The planned auction of the original model for the painting of Mao Zedong that hung above Tiananmen Square has sparked fierce opposition on the web.
Some are calling for the portrait to be sold to a Chinese museum
Thousands have been using Chinese internet chat rooms to express their dismay at the sale due next month.
The painting, by Mao portrait artist Zhang Zhenshi, is expected to fetch one million yuan ($120,000, £66,000).
There were reportedly more than 18,000 posts opposing the sale on one Chinese internet portal alone, sina.com.
"I strongly oppose the auction of Chairman Mao's portrait because it is neither a mere piece of artistic work nor a commercial activity," one anonymous person wrote.
"Mao Zedong is the spirit of our great nation."
Another wrote: "How dare they do such a thing! If they sold Mao's portrait today, they will sell Tiananmen Rostrum the other day."
Zhang Zhenshi, known for his portraits of Mao, was one of more than 30 Chinese painters invited to paint the leader to mark the first anniversary of the People's Republic of China in 1950.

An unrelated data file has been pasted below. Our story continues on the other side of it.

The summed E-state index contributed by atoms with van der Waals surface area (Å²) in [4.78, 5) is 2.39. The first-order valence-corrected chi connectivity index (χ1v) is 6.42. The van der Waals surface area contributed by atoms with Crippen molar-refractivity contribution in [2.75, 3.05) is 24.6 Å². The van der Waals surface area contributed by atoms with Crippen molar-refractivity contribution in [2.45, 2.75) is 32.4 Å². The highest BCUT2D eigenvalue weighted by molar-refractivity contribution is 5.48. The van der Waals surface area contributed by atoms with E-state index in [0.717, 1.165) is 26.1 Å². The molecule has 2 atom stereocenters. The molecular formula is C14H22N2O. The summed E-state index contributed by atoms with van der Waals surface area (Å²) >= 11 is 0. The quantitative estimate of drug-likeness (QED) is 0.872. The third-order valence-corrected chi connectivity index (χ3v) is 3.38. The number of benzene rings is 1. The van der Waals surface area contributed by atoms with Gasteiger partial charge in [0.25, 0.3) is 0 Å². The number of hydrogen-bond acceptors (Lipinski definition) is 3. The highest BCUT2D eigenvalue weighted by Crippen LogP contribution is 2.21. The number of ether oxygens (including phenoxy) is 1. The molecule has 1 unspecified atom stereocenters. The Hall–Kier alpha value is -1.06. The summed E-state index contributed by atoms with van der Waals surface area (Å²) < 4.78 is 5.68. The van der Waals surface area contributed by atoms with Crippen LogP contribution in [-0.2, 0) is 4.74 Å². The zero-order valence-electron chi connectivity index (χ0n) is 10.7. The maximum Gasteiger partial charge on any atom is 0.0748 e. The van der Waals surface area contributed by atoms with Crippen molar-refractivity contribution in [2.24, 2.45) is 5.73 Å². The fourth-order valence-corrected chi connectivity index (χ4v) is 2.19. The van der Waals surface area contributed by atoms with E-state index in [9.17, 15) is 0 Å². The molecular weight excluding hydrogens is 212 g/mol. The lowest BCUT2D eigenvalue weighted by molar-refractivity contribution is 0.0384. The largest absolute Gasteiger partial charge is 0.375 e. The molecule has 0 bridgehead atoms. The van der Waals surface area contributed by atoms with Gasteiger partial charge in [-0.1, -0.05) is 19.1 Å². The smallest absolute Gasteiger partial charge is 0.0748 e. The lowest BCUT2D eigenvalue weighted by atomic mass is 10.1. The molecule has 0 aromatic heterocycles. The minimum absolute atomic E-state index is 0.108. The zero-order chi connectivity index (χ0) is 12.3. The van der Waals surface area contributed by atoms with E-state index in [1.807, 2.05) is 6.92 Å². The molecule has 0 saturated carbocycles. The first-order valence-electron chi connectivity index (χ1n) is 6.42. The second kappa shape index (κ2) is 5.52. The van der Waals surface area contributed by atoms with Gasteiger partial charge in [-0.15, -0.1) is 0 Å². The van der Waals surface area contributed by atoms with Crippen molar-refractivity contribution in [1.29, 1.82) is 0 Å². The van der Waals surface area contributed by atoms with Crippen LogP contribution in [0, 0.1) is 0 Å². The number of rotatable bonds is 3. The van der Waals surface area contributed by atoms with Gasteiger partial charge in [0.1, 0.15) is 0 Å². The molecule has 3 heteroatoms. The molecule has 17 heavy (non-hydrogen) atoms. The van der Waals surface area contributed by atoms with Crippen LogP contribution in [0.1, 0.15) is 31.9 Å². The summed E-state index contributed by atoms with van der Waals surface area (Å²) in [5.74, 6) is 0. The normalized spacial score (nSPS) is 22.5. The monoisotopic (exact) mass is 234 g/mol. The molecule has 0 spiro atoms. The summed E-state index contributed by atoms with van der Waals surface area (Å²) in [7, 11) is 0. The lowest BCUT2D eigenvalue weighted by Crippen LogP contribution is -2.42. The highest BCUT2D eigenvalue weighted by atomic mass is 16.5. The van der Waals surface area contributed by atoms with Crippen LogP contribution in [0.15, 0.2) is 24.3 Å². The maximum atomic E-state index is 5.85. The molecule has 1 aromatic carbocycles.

It was the model for the painting that hung above Tiananmen Square, the symbolic heart of China's communist revolution, during the 1950s.
A portrait of Mao Zedong still hangs in Tiananmen Square
Mao is still revered as the father of modern China, despite spearheading radical changes that led to a decade of turmoil and the deaths of many Chinese.
Some people are calling for the portrait to go to a national museum.
"The portrait is worth far more than its monetary value in terms of art and history," Chen Lusheng, a researcher from the China National Museum of Fine Arts, has been quoted as saying.
The painting, owned by a Chinese-American, is due to go under the hammer on 3 June.
The Beijing Huachen Auction Company says the sale will be open to both Chinese and foreign bidders.
But the auction comes at a sensitive time - a day before the anniversary of the 1989 military crackdown on pro-democracy students in Tiananmen Square.
This year is also the 40th anniversary of the cultural revolution, when Mao urged students and workers to form squads of radical Red Guards and rebel against teachers and intellectuals.